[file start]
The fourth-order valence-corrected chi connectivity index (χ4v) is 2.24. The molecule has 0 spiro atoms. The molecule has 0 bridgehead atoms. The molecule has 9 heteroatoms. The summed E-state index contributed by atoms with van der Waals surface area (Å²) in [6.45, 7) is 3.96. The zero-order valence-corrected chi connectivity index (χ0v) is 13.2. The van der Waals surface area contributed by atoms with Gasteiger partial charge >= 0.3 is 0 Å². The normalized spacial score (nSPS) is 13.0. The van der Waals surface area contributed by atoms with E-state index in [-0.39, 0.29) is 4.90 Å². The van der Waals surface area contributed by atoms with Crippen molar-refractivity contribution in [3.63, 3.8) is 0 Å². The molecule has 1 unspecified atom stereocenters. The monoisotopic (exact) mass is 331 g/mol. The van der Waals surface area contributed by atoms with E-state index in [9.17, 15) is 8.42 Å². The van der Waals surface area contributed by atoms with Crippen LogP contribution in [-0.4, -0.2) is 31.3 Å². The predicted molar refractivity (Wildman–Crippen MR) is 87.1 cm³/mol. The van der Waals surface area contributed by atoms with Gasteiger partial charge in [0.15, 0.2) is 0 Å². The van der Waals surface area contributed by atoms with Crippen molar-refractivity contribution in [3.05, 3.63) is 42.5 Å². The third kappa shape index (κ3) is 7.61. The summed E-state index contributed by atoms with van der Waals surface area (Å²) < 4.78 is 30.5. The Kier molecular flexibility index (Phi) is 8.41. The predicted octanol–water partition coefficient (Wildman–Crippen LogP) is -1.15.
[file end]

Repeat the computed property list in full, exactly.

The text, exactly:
The fourth-order valence-corrected chi connectivity index (χ4v) is 2.24. The molecule has 0 spiro atoms. The molecule has 0 bridgehead atoms. The molecule has 9 heteroatoms. The summed E-state index contributed by atoms with van der Waals surface area (Å²) in [6.45, 7) is 3.96. The zero-order valence-corrected chi connectivity index (χ0v) is 13.2. The van der Waals surface area contributed by atoms with Gasteiger partial charge >= 0.3 is 0 Å². The normalized spacial score (nSPS) is 13.0. The van der Waals surface area contributed by atoms with E-state index in [-0.39, 0.29) is 4.90 Å². The van der Waals surface area contributed by atoms with Crippen molar-refractivity contribution in [3.63, 3.8) is 0 Å². The molecule has 1 unspecified atom stereocenters. The monoisotopic (exact) mass is 331 g/mol. The van der Waals surface area contributed by atoms with E-state index in [9.17, 15) is 8.42 Å². The van der Waals surface area contributed by atoms with Crippen LogP contribution in [-0.4, -0.2) is 31.3 Å². The predicted molar refractivity (Wildman–Crippen MR) is 87.1 cm³/mol. The van der Waals surface area contributed by atoms with Gasteiger partial charge in [0.15, 0.2) is 0 Å². The van der Waals surface area contributed by atoms with Crippen molar-refractivity contribution in [3.05, 3.63) is 42.5 Å². The third kappa shape index (κ3) is 7.61. The summed E-state index contributed by atoms with van der Waals surface area (Å²) < 4.78 is 30.5. The Kier molecular flexibility index (Phi) is 8.41. The predicted octanol–water partition coefficient (Wildman–Crippen LogP) is -1.15.